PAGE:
Her first single, "Jesus, Take the Wheel," spent six weeks at number one. Underwood tied as second most nominated performer with Kenny Chesney and Keith Urban. Urban, Nicole Kidman`s husband, was last year`s entertainer of the year.

The Dixie Chicks, whose anti-Bush, antiwar lyrics caused a furor in the country music world, did not receive any nominations. Their latest album, "Taking the Long Way," is currently number six on the country music charts. Still, it`s a shutout for the group.

The CMAs air November 6th on ABC.

HAMMER: Well, star TV chef Emeril Lagasse says he is not giving up on his hometown. Coming up on SHOWBIZ TONIGHT, what he is doing to help rebuild New Orleans one year after Katrina.

ANDERSON: Also ahead, the tomatoes are flying. But why? Tune in for the details of this food fight. It is a story that made us say, "That`s ridiculous!"

We`ve also got this...



Look at the plates. Make sure -- make sure it`s her. She`s the only one that has...


HAMMER: Hollywood`s biggest secrets revealed ahead. See the chase that blew the lid off the Hollywood rating system.


HAMMER: Welcome back to SHOWBIZ TONIGHT for Friday night. It is 30 minutes past the hour. I`m A.J. Hammer. We are in New York.

ANDERSON: Yes, we are. Welcome to the weekend. I am Brooke Anderson. This is TV`s most provocative entertainment news show.

All right. If you think your spouse is cheating on you, you better listen up to this: we have a private investigator who is so good, he`s got his own television show now. Vinnie Parco joins us coming up.

HAMMER: Maybe Vinnie Parco could have been of some help to Carmen Electra. I don`t know.

ANDERSON: Maybe so.

HAMMER: If you haven`t heard, Carmen Electra and Dave Navarro, the rocker, are splitting up.

ANDERSON: It`s so sad.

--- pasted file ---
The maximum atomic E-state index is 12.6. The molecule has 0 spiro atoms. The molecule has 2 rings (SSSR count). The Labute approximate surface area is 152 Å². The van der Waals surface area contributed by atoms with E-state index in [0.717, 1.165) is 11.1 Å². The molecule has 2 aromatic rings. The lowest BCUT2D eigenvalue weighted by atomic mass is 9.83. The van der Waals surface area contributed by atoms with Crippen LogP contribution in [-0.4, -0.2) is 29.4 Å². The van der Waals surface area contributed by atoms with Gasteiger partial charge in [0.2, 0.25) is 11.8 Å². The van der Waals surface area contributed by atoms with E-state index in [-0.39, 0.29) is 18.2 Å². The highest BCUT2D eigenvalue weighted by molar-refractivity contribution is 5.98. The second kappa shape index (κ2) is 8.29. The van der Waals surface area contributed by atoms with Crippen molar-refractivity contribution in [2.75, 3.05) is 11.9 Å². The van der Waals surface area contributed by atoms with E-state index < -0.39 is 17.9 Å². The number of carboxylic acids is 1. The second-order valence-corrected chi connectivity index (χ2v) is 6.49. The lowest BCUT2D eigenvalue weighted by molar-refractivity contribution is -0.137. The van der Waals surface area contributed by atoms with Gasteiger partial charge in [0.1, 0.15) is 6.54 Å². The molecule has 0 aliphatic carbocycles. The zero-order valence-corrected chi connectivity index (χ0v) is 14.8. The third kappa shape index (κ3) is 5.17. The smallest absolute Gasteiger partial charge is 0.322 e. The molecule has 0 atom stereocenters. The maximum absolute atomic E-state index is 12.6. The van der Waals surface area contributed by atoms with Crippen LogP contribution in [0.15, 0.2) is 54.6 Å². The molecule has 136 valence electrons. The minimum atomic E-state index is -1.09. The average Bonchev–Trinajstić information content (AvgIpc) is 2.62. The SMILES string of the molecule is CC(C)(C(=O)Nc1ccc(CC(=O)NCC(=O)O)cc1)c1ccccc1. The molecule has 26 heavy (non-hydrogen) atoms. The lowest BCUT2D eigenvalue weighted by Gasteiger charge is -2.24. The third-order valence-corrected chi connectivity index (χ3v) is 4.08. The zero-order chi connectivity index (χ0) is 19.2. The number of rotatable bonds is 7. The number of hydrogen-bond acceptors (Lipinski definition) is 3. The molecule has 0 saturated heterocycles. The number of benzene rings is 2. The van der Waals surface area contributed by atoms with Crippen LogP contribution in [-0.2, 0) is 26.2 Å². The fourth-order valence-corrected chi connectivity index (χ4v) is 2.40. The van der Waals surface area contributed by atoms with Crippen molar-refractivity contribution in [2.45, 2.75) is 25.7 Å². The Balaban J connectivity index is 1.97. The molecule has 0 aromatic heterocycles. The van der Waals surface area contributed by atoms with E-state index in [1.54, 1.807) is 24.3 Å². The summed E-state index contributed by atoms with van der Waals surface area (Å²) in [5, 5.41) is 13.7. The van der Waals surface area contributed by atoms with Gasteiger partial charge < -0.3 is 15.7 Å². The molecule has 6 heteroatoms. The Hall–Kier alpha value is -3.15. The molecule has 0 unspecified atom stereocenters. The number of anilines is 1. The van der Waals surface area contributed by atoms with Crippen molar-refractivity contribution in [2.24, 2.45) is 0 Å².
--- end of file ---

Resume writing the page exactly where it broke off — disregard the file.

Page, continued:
HAMMER: They`re getting a divorce.

Now, Carmen is citing "irreconcilable difference." Dave Navarro now says he is involved with porn star Jenna Jameson. "Irreconcilable differences" indeed. We get to the nitty gritty of that story coming up in just a few minutes.

But first tonight, some experts that this week`s terrifying terror plot to blow up planes over the Atlantic Ocean points to just one man: Osama bin Laden. Nearly five years after 9/11 and despite a worldwide hunt to take down public enemy No. 1, we really don`t know much about him still.

I had the chance to speak with CNN`s chief international correspondent Christiane Amanpour, who got never-before-heard-of access to bin Laden`s friends, family and people who fought with him for an upcoming CNN special.


HAMMER: In doing this special, all that you learned about Osama bin Laden - does it shock you that this man still has not been caught?

CHRISTIANE AMANPOUR, CNN CHIEF INTERNATIONAL CORRESPONDENT: It does shock me, because there was an opportunity, and this comes quite - quite clearly in the documentary. And we know this, that at the Battle of Tora Bora, December 2001, basically Osama was allowed to get away and fight another day.

Now that is the background to the fact that he`s still out there, he`s still a threat. And that`s we`ve done this documentary, because we need to know as much about the enemy as possible.

Clearly he`s aligned himself as an enemy of the West, of certain policies, of certain countries and their citizens and their government. And this is becoming a bigger and bigger threat, and we`ve seen it not just against America, but against other parts of the world.

So to know more about this person we thought really important. And that`s why we did it.

HAMMER: And it really seems that you do have us better understand exactly who this man is, exactly what makes him tick.